This study is the first to observe a positive association between chemical straighteners and breast cancer in a prospective cohort setting. These results confirm recent published findings from studies that ask women who have already been diagnosed with breast cancer about their hair product use. However, such studies cannot rule out the fact that women who have breast cancer may be more likely to recall their use of hair products compared to women who do not have breast cancer. A strength of our study is that we obtained information on hair product use before women developed breast cancer. More research is needed before we can say that the findings are conclusive.
What should be done in light of these findings?
Women should be informed of the possibility that hair product use may influence breast cancer risk in order to make their own decisions regarding their use of hair dye and straighteners. Since semi-permanent dyes were not associated with breast cancer risk in this study, women might consider switching from permanent to semi-permanent products if those products would work for them. Women who apply the dye themselves should make sure that they wear gloves and follow the directions about how long to leave the dye in their hair and carefully rinse it out as instructed.
The study statistical models adjusted for a lot of factors including age, menopausal status, race, ethnicity, education, BMI, smoking history, oral contraceptive use, and age of first birth. Did this affect the results?
We adjusted for factors that could be related to both breast cancer risk and to use of hair dyes. Adjustment for these factors did make some difference in the magnitude of the associations but did not alter any conclusions. Without adjustment for these factors, permanent hair dye use and straighteners were still positively associated with breast cancer risk.
In the paper, it says that most past studies on this topic solely looked at white women. Why is it important to include women of all races? Is this the first study to do so?
It is important to include women of all races because breast cancer risk and mortality tends to differ by race. For example, in the US African American women are more likely to develop more aggressive types of breast cancer. Furthermore, women of different races may use different types of hair products and at vastly different frequencies. For example, in our study 74% of black women reported using chemical straighteners in the past year whereas 3% of white women did. Although this is not the first study to evaluate these associations in both black and white women, we had a large population of women who were asked about hair product use years before their diagnosis which reduces the possibility of bias.
Since there are many factors that lead to the development of an oncological disease, is it correct that this observed association does not constitute a cause-and-effect connection?
This was an observational study that investigated the association of hair dye and straightener use with breast cancer risk. Thus, we cannot conclude that these observed findings are causal. Further research is necessary to support these findings.
Increased breast cancer risk was observed for women who used permanent hair dyes and for women who used hair straighteners. What about women who used both?
Unfortunately, we were not able to directly study the risks among women who used only one type of hair product or who used both, because of small numbers. However, when we looked at hair dye, adjusting for use of straighteners and vice versa, our results did not change. This suggests that both hair dye and straighteners contribute to risk.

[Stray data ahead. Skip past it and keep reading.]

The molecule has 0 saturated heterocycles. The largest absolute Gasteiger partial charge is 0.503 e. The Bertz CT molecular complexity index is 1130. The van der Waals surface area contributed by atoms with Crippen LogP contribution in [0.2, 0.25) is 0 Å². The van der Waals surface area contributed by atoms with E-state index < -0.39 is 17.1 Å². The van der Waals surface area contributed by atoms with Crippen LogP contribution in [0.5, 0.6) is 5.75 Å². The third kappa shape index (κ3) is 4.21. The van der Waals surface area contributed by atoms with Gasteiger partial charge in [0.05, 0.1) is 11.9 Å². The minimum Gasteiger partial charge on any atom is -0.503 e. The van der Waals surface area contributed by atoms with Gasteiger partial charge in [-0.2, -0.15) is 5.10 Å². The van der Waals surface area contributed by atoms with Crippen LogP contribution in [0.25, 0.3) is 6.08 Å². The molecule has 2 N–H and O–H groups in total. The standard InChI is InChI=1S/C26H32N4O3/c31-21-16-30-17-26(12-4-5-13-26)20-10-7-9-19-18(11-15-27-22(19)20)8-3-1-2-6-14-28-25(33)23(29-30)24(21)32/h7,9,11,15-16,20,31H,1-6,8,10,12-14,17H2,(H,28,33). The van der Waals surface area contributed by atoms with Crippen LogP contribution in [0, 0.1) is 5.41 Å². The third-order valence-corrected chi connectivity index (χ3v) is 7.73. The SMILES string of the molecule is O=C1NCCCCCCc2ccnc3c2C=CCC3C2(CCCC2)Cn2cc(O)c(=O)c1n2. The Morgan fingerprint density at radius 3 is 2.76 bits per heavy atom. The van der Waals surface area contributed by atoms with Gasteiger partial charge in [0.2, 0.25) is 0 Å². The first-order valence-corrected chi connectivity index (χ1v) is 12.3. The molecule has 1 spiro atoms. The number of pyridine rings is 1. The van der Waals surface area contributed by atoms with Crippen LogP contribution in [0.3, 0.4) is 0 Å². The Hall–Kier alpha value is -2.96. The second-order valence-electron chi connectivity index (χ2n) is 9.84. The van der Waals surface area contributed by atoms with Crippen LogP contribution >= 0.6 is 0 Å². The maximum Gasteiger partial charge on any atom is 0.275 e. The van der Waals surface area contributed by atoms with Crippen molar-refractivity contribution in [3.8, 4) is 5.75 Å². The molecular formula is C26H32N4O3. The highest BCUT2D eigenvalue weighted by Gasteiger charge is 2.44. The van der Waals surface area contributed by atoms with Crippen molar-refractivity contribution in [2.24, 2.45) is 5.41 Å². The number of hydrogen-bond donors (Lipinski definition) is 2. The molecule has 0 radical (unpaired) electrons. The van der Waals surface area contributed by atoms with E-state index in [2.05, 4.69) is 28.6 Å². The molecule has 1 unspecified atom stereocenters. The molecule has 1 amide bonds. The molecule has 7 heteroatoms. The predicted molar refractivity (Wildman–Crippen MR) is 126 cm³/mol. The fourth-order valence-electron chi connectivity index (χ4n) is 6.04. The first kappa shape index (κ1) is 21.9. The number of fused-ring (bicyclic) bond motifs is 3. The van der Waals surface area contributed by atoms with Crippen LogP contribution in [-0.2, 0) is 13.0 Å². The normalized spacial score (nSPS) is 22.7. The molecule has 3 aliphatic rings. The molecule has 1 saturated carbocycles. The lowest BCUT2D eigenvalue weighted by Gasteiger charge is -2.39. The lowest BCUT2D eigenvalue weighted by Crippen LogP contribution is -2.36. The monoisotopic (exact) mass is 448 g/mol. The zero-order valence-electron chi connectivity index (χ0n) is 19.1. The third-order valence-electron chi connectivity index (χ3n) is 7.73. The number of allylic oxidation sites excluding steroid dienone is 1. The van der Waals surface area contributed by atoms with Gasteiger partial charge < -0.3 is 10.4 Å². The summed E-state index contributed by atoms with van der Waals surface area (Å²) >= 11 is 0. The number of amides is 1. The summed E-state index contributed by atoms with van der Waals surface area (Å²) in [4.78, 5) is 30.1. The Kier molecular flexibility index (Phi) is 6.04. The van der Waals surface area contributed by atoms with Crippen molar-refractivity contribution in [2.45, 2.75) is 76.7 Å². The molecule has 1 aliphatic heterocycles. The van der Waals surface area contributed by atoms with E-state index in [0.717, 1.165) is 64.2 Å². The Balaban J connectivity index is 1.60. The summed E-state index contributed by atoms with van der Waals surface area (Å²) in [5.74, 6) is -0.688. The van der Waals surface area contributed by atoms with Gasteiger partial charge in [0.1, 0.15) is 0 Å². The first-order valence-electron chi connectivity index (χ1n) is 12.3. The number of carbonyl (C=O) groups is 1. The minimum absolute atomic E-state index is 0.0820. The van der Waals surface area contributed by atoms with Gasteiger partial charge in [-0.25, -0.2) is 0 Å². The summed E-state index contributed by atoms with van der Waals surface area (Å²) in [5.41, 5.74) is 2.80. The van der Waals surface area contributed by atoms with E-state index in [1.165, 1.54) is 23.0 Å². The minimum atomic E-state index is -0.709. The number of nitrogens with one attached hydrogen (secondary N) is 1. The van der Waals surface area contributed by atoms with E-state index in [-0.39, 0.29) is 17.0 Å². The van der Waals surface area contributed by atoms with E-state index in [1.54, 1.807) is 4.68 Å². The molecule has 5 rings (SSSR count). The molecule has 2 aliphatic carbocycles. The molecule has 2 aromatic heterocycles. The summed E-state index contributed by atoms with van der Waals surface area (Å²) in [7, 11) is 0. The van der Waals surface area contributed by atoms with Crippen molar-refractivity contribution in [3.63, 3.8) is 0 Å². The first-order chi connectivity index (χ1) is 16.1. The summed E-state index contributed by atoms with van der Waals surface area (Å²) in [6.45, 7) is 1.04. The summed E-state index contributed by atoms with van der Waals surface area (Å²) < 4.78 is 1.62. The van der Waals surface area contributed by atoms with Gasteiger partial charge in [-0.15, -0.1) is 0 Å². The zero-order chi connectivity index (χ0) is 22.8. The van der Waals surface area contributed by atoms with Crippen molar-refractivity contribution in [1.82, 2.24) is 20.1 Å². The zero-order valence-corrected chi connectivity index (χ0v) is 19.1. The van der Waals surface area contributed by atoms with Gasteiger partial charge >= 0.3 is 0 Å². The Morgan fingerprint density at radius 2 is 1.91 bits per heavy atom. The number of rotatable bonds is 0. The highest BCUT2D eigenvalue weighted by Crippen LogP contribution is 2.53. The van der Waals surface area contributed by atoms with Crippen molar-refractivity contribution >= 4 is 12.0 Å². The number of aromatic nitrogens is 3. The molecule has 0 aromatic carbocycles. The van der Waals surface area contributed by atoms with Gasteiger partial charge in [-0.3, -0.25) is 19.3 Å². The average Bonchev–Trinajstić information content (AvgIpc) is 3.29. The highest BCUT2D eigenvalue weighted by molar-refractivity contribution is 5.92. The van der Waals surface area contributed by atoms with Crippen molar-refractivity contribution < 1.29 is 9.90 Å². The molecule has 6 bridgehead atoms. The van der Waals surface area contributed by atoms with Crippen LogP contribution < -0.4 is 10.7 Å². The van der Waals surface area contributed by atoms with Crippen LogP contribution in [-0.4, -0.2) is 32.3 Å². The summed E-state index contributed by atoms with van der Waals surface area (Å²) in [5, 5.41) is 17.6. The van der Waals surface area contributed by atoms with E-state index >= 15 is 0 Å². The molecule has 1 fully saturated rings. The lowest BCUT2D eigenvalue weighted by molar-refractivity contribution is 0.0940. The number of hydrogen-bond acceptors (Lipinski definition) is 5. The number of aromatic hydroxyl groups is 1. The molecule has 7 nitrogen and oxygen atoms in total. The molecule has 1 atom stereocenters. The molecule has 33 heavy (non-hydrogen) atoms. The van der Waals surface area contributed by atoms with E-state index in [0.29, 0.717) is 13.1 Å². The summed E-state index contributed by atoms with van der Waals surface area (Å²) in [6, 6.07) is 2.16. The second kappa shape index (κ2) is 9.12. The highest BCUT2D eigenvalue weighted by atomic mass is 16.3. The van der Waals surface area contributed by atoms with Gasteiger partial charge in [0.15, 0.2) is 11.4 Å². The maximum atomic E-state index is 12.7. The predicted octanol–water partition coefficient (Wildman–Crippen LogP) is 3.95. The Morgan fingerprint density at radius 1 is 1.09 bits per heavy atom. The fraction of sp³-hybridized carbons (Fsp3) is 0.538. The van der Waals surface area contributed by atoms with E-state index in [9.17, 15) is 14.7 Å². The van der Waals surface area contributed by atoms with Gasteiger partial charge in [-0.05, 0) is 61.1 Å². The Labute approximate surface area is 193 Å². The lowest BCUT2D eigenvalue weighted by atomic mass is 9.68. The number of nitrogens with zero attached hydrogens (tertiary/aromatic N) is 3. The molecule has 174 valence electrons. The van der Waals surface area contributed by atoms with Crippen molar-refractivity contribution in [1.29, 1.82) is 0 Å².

Women in the study all have a sister with breast cancer, how could that impact your findings?
The women in our study have a wide range of familial risk, with some women in our study having only a half-sister with breast cancer. Most have a single sister who had breast cancer. Only a small percentage have known breast cancer genes. We are not studying only high-risk women with extensive family histories of cancer. Women in our study are similar to women overall who participate in research studies. Therefore, we believe these results are likely generalizable to women in the US although it is possible that the magnitude of our results may differ from a population without a familial risk.
What is the Sister Study?
The Sister Study, led by researchers from the National Institute of Environmental Health Sciences (which is part of the National Institutes of Health – NIH), is a prospective cohort study of 50,884 women from across the United States including Puerto Rico. Women enrolled in the study between 2003 and 2009 and have been followed annually ever since to study the incidence of breast cancer and other health conditions that are of importance to women. To be eligible for the study, women had to be between the ages of 35 and 74, could not have had breast cancer before they enrolled, and had to have a full or half-sister who had been diagnosed with breast cancer.
Was the age at which girls started using these products a factor in whether or not they could potentially develop breast cancer?
In this paper, we did not consider the association based on starting age of use. It is something we hope to study in the future.
Were there differences in risk for women who applied the hair dye themselves or had their hair colored at a salon?
Unfortunately, we were not able to study this using the information we collected. We reported on risk associated with having a woman’s hair dyed (personal use), regardless of who did it or where it was done. We also looked at the association between applying hair dye to others, but not as a professional. Overall, applying permanent hair dye to others, for example coloring a friend’s hair, was not associated with increased breast cancer risk.